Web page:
Benali v Libya

Communication No. 1805/2008
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On 9 August 1995, B, a Libyan citizen, was arrested by the Libyan Internal Security Agency and held in secret detention at Abu Slim prison. In September 2000, B’s relatives were informed that B was alive and allowed to visit him in prison. During those visits, B told his relatives he had been regularly tortured and was never charged with a crime or brought before a judge. On 15 October 2002, B was released from prison. On 16 February 2005, after several months of renewed harassment from the Internal Security Agency, B went to the British embassy to request a visa to travel to the United Kingdom. He was thereafter arrested, transferred to Benghazi, and tortured for many days. B was secretly detained at the Al Abiar detention centre until 2006, when he was transferred again to Abu Slim, where he was abused and often held in solitary confinement. From May to September 2006, B’s relatives were allowed to visit him monthly. During those visits B relayed that he suffered grave abuses and had still not been charged with a crime. In October 2006, after a riot broke out at the prison, B was no longer allowed visits. On 23 March 2007, B disappeared from Abu Slim and his whereabouts were unknown until 26 April 2009 when one of B’s brothers was allowed to visit him at Abu Slim once more.

M, a brother of B living in the United Kingdom, brought this communication before the HRC without making any attempt to bring a claim domestically in Libya. He argued that Libya’s unacknowledged and incommunicado detention of B, and B’s subjection to acts of torture and prolonged confinement, in total disregard for established legal procedures and without provision for adequate domestic mechanisms for seeking redress from the State, violated Articles 2(3), 6(1), 7, 9(1)-(4), 10(1) and 16 of the ICCPR. The State failed to cooperate with the HRC and did not respond to requests for information concerning the admissibility or merits of M’s communication.

[Adapted from INTERIGHTS summary, with permission]

The complaint was admissible as the author provided enough evidence to sufficiently substantiate the claims and, given the State’s failure to respond, the Committee did not receive any evidence that would have precluded consideration under Article 5(2) of the Optional Protocol (the matter was not being examined by another international adjudicator and the individual exhausted all available domestic remedies).

The Committee held that:

(1) by causing B’s enforced disappearance and deprivation of his liberty, followed by refusals or failures to acknowledge that fact, the State had violated its duty to protect B’s life in violation of Article 6(1);

(2) the three periods in which the State held B in incommunicado detention violated Article 7;

(3) the anguish and distress caused by the disappearance of his brother violated Article 7 with respect to M;

(4) by twice arresting B and holding him in incommunicado detention without access to defence counsel, without informing him of the grounds for his arrest, and without bringing him before a judicial authority, the State had violated Article 9;

(5) by subjecting B to acts of torture and holding him in inhuman conditions during his detention, the State violated Articles 7 and 10(1);

(6) by intentionally removing B from the protection of law for prolonged periods of time and systematically impeding his and his relatives access to potentially effective remedies, the State deprived B of the protection of law in violation of Article 16;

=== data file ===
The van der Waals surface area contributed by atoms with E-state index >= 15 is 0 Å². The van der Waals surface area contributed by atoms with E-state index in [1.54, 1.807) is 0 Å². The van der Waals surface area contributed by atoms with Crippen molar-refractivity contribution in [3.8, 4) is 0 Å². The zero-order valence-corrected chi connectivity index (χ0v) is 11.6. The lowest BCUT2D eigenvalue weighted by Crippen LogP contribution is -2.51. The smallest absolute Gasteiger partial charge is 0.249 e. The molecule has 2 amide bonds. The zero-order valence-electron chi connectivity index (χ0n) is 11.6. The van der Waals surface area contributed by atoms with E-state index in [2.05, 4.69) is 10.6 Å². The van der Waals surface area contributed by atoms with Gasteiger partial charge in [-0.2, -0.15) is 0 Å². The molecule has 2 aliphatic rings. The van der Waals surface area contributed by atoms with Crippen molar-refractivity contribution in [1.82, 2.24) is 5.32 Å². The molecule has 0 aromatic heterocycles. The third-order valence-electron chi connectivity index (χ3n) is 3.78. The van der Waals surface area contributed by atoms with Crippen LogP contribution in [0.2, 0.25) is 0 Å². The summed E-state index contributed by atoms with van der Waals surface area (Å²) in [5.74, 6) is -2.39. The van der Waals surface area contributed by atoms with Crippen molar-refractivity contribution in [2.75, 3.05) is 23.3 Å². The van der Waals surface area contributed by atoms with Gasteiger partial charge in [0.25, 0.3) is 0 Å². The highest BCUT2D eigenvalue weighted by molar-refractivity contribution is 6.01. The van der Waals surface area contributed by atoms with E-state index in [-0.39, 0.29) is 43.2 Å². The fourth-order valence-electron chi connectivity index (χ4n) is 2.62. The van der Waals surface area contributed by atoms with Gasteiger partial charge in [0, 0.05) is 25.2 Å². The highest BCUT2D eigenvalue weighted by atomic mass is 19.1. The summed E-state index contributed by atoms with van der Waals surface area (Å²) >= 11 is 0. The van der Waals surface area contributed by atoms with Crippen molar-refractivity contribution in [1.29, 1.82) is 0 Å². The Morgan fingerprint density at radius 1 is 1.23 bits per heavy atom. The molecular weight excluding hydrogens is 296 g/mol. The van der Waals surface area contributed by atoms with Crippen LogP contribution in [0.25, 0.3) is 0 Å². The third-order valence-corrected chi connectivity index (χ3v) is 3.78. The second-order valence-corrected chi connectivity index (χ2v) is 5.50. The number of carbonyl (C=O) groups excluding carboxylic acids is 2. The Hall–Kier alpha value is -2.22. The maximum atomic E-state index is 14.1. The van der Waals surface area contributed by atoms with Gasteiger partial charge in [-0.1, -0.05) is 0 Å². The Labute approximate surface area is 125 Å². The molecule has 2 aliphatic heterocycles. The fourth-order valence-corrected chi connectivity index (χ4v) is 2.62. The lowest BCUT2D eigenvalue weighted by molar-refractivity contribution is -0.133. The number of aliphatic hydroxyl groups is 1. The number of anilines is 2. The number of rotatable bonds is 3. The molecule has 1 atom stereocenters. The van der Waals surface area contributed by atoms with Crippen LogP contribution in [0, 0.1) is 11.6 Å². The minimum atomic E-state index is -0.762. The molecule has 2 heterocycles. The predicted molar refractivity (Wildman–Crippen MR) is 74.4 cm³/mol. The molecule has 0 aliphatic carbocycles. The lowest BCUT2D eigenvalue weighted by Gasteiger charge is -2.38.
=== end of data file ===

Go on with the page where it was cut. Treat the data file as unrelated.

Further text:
(7) the State’s failure to provide B with an effective domestic remedy violated Article 2(3) read in conjunction with Articles 6(1), 7, 9, 10(1) and 16 vis-à-vis B, and Article 2(3) read in conjunction with Article 7, vis-à-vis M;

(8) pursuant to Article 2(3) the State was obligated to provide M with an effective remedy, including freeing B if still detained (or restoring his body to his family, if dead), conducting a thorough investigation into B’s treatment, prosecuting and punishing responsible parties, and providing B and M with appropriate compensation.

[Adapted from INTERIGHTS summary, with permission]

“5.3 With respect to the question of exhaustion of domestic remedies, the Committee reiterates its concern that, in spite of three reminders addressed to the State party, no information or observations on the admissibility or merits of the communication have been received from the State party. Given these circumstances, the Committee finds that it is not precluded from considering the communication under article 5, paragraph 2 (b), of the Optional Protocol.”

“6.2 The Committee notes the failure of the State party to provide any information regarding the author’s allegations, and reaffirms that the burden of proof cannot rest on the author of the communication alone, especially since the author and the State party do not always have equal access to the evidence and it is frequently the case that the State party alone has the relevant information.13 It is implicit in article 4, paragraph 2, of the Optional Protocol that the State party has the duty to investigate in good faith all allegations of violations of the Covenant made against it and its representatives and to furnish to the Committee the information available to it. In cases where the allegations are corroborated by credible evidence submitted by the author and where further clarification depends on information that is solely in the hands of the State party, the Committee may consider the author’s allegations substantiated in the absence of satisfactory evidence or explanations to the contrary presented by the State party. In the absence of any explanation from the State party in this respect, due weight must be given to the author’s allegations.”

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